We woke up early and haven’t really had much food so it was time for some fresh seafood. We had lunch at a restaurant called Gott. It was recommended to us by a guest at our Airbnb. Her family is from the island and they moved after Eldfell erupted. She knew the island very well. Catch of the day at Gott was spotted wolffish which I’d never heard of so we had to try it. It was delicious and wish other restaurants had it on their menu. Canada has actually classified this fish as threatened and at risk of extinction. I guess that’s why it’s not on any other restaurant menu.

puffin lookout poiont

Best part about midnight sun in Iceland is that it literally never gets dark. So after waking up early and hiking all day we decided to take a nap around 4:30 pm to re-charge. We were up and out again around 6:30 pm and it was still very bright. We drove to the other side of the ferry terminal where we saw thousands of birds in this one small location. We saw lots of oyster catchers too. Video.

Viking houses replica

Next stop was Herjolfsdalur museum where there are two replicas of Viking houses. These are beautiful houses and you can walk inside free of charge. There was only 1 other family around so it was very nice and peaceful. It’s surrounded by huge cliffs and rock formations. We walked around the area, closer to water and the views are amazing. You can kind of see elephant rock from here and the walk is beautiful. You see some of the other islands, other boat tours and a beautiful golf course.

inside the viking house replica

Westman Island Golf Course is right next to Herjolfsdalur museum. It’s possible to walk around the golf course but it’s easier and faster to drive to the golf course. The golf course is open to public. There’s no membership or fees required. If you have your own golf clubs, you can just start golfing. During midnight sun, you can golf 24 hours a day, literally. There’s no fence, no gate, no one to stop you. It’s also the best place on the island to see elephant rock.

near Herjolfsdalur museum

If you need to rent golf clubs they only cost $70 to play a 9 hole round. It’s super affordable and I can’t think of a better place to practice golf if we had an extra day on the island. We walked around the golf course but you have to be careful not to get hit by one of the golf balls. You can get great view of elephant rock from boat tours with Rib Safari but the view from this golf course is just as good and it’s free. Just walk towards the edge. Here are more pictures of Heimaey.

elephant rock from Westman Island Golf Course

We wanted to watch the sunset from the top of Eldfell. So we stopped by a small deli to pick up a sandwich to take with us on the hike. Eldfell hike isn’t very challenging. It’s 1 mile long and 660 feet elevation so it’s a little steep but we reached the top in about 35 minutes. Though, I had to take a few breaks to catch my breath and to enjoy the scenery. It was also VERY windy that day. There’s a memorial not too far from the base of the hike.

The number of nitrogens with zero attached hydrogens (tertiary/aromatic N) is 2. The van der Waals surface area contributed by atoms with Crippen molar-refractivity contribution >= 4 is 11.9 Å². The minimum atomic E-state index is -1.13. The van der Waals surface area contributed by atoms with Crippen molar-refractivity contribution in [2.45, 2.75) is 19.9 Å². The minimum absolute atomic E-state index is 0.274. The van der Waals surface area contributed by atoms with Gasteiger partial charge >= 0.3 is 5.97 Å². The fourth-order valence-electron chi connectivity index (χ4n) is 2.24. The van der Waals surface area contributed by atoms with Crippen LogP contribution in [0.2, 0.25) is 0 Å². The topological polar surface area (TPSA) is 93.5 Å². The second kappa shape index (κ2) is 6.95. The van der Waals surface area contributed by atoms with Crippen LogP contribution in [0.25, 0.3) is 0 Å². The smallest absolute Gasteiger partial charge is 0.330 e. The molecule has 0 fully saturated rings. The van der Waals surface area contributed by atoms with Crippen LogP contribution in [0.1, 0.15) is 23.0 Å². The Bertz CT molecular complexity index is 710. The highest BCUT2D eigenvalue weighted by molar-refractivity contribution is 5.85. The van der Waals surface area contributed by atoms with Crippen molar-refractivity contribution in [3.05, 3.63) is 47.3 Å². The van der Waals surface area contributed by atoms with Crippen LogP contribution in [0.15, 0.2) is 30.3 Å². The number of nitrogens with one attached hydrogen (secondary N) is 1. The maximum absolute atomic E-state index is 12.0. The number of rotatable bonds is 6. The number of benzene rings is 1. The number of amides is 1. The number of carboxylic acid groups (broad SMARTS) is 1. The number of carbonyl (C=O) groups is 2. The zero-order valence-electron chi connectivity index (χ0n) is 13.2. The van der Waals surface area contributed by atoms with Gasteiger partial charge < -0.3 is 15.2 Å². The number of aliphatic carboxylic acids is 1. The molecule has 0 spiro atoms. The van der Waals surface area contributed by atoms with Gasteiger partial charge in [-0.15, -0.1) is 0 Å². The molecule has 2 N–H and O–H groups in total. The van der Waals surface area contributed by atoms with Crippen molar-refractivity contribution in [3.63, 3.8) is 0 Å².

view at start of Eldfell hike

The coolest part about this hike was that this mountain did not exist until 46 years ago. It was created when Eldfell erupted in 1973. This is probably the youngest piece of land and we’re hiking it! The eruption started at the end of January and ended in early July. More than 400 homes were damaged or buried. Some of the houses were excavated and are part of the museum on the island. As you hike up, the view of the city and mountains in the back is beautiful.

Eldfell hike

On the other side is black volcanic rock covered in what looks like moss. You can also see the harbor along the hike. On the south side is volcanic peak Helgafell and ocean in the east. The contrast is so stark on this hike. There’s grass and small wildflower growing and then a few inches away, there’s nothing. Just red lava sand and no vegetation AT ALL. The difference you see just within inches is so striking that the only word I could come up with is “WOW!”.

such different geology

The hike is very well marked and it’s strongly recommended to stay on the trail. Because if you shovel a few feet, the ground is hot enough to cook meat. In fact, many locals do just that when there aren’t too many tourists around, volcanic BBQ. Our plan was to watch sunset from Eldefell peak but it was too windy. I almost dropped my phone so many times trying to take this video at the top of Eldfell because of wind. We barely stayed half an hour at the top before we gave up and hiked down. Click here for more pictures of Eldfell hike.

At the top of Eldfell

We figured puffin lookout point near the southern tip might be a better place to watch the sunset. It was not only very windy but also a very cloudy night. The temperature had also dropped and my jacket wasn’t warm enough. I really should have taken my winter jacket but I didn’t think I’d need it in summer. The sunset didn’t seem too spectacular and we didn’t have the energy for another late night. We had a ferry to catch in the morning so we went back to the Airbnb around midnight. Here are more pics of our day on the island.

sunset from puffin lookout

Follow me on Instagram: rupal.kakkad